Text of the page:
Warwick Thornton is an Australian national treasure, not only because he is an excellent filmmaker, but because he is a good bloke and a cultural ambassador for Indigenous Australians. At the Venice Film Festival press conference for his new period Outback Western, Sweet Country, the director and cinematographer was flanked by the film’s Aboriginal writers, Steven McGregor and David Tranter (who also co-produced), and actors Sam Neill (who plays an Ocker kind of lay preacher) and Bryan Brown (as a racist lawman/soldier from World War I).
The Aboriginal cast members, including the film’s scenestealer, Hamilton Morris as accused murderer Sam Kelly, and twins Tremayne Doolan and Trevon Doolan, who shared the role of a young boy central to the story, Philomac, were unable to attend. Also impressive is Ewen Leslie, who seems to be on a career high at the moment and, in Sweet Country, is the “murder” victim, so doesn’t stick around for long. Meanwhile, Matt Day plays the judge who comes in to conduct the trial.
"Sweet Country is set in central Australia, where both me and writer David Tranter grew up,” Thornton explains in the press notes. “We both come from the same town and I’ve known him most of my life. My Kaytej tribe shares borders with David’s tribe, the Alyawarra. When David came to me with a beautiful script, loosely based on stories passed down to him by his grandfather, I immediately connected to it and realised it had a lot of me in it, too.”
Rapturously filmed in the MacDonnell Ranges, Sweet Country has been the buzziest of all the Australian films to premiere in Venice and Toronto. The film won Venice’s Special Jury Prize, which is like a bronze medal at the Olympics, and will screen at the end of the Toronto Film Festival in the Platform section, where it is eligible for an award to be judged by Chen Kaige, Małgorzata Szumowska and Wim Wenders.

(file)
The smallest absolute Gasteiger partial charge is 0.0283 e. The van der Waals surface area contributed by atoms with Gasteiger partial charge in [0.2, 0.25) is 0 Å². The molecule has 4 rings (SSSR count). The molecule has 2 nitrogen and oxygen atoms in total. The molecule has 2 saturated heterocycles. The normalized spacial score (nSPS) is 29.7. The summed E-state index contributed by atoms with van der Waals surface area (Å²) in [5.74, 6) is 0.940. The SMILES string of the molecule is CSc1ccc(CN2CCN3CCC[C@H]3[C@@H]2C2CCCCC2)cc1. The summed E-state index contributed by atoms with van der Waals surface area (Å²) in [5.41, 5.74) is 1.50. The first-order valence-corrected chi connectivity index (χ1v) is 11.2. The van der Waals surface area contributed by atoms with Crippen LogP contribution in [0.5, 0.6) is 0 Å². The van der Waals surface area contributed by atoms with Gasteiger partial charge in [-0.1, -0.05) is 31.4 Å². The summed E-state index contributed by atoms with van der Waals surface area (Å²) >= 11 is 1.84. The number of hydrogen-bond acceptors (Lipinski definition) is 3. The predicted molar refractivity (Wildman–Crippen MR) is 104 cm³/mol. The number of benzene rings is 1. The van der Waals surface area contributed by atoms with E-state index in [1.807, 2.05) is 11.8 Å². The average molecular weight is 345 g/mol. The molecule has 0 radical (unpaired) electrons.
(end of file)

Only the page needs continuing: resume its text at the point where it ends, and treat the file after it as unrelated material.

Critical praise has been flowing in for the film.
Variety: “Racial tension escalates to bushfire levels of danger and damage in Warwick Thornton's majestic Outback Western.”
Canadian television and online critic Jason Gorber managed to catch the film at an early critics’ and buyer’s screening: “Sweet Country is a beautiful, quiet and impactful Western about justice and betrayal, highlighting how institutions can both foster and fail the disadvantaged. Excellent performances provide insight into the dark, nearly forgotten past of Australia that continues to resonate into the present day."
Below is an edited transcript of the Venice Film Festival press conference.
The genesis of the story
Warwick Thornton: It's a funny story, because David and I grew up in the same street when we were six years old, so when I was training to be a cinematographer, David was training to be a sound recordist. So we grew up learning how to make films together.
I hadn’t made a film for quite a long time and had been working as a cinematographer. I was looking for my second film after Samson & Delilah. The film had been so successful that I was sure my next film would be terrible and everybody would realise I was a fraud and I’d be ousted from the movie industry. Then I read Steven and David’s screenplay, and went, “Oh, this is amazing. This could be my second Zeppelin album or KISS album."
Steven McGregor: David came up with this fantastic idea and it’s been with us for 12 or 13 years. It’s his family story, and he’s been really passionate about it and shared that passion with us. We first made a half-hour documentary about the story, but David always wanted to make a feature, and kept pushing and pushing.
The treatment of First Australians